Lack of Leadership by County Auditor on SPIRE
The SPIRE controversy has been a black mark in Ashtabula County for taxpayer trust and business certainty. Sadly, our former County Commissioners and current County Auditor’s office have played hot potato over the issue, leaving the taxpayer and community at a loss. Now, with news of an 87% reduction in SPIRE's value by the County Auditor and more delays with information promised this fall, possibly after the November election, the kicking-the-can-down-the-road must end.
There has been a void of leadership with uncertain taxes, leaving Ashtabula County tax-payers with many questions.
- With this new valuation, does that mean that past property taxes were incorrect for area taxpayers, were they paying the wrong amount based on SPIRE's old $54 million value and not the much lower $7 million?
- How often is this special form of valuation used for County businesses and why is it being applied just to SPIRE now, and not before, and not to other businesses?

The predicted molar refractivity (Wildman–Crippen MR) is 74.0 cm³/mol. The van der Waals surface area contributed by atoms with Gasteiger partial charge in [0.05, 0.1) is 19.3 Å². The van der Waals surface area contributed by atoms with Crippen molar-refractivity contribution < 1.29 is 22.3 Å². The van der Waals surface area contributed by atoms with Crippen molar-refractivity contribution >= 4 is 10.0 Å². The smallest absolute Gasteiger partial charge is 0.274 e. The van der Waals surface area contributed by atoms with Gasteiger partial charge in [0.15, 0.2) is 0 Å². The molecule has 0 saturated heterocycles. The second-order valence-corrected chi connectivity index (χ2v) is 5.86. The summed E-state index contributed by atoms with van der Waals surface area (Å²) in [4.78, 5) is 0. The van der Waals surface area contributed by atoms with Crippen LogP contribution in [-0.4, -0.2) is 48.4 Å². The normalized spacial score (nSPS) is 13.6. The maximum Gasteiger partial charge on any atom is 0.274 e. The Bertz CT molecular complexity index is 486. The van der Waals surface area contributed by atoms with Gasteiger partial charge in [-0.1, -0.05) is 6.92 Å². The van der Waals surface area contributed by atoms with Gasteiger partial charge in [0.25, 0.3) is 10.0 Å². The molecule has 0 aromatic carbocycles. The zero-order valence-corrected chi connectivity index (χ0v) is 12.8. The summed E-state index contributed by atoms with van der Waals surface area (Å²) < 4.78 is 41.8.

- Why was the County Auditor’s value for SPIRE at 8 times the most recent Auditor’s appraisal value?
- Will other taxpayers’ property taxes go up now that SPIRE’s County Auditor Valuation has been decreased by 87%?
- Why didn’t the Auditor’s office use the Geneva School Board appraisal for valuation which was free and higher than the lower new Auditor’s valuation?
- Why was this new, low Auditor’s valuation released just after the Levy Passage and SPIRE tax law passage in Columbus and not before?
- Why wasn’t the Board of Revisions Process followed for valuation appeals and sent to the state?
- Where did the original Auditor’s Valuation for SPIRE come from and why is it so drastically different?
- Who paid for the Auditor’s $150,000 estimated appraisal on SPIRE?
- How much will Geneva Schools and other local governments lose now that the Auditor’s Valuation has SPIRE paying less taxes than the School Board Agreement with SPIRE?
- Why has there not been a definitive value in the over 8 years of negations for SPIRE?
How can we try to attract new and large businesses to Ashtabula County or even keep the ones we do have when this serves as an example of the way things get done? Years of back and forth, delays on valuations, side deals and negotiations, special legislation, the list goes on and on.
Uncertainty harms business, harms investment, harms our residents. The time for decisive and active leadership on this issue is now.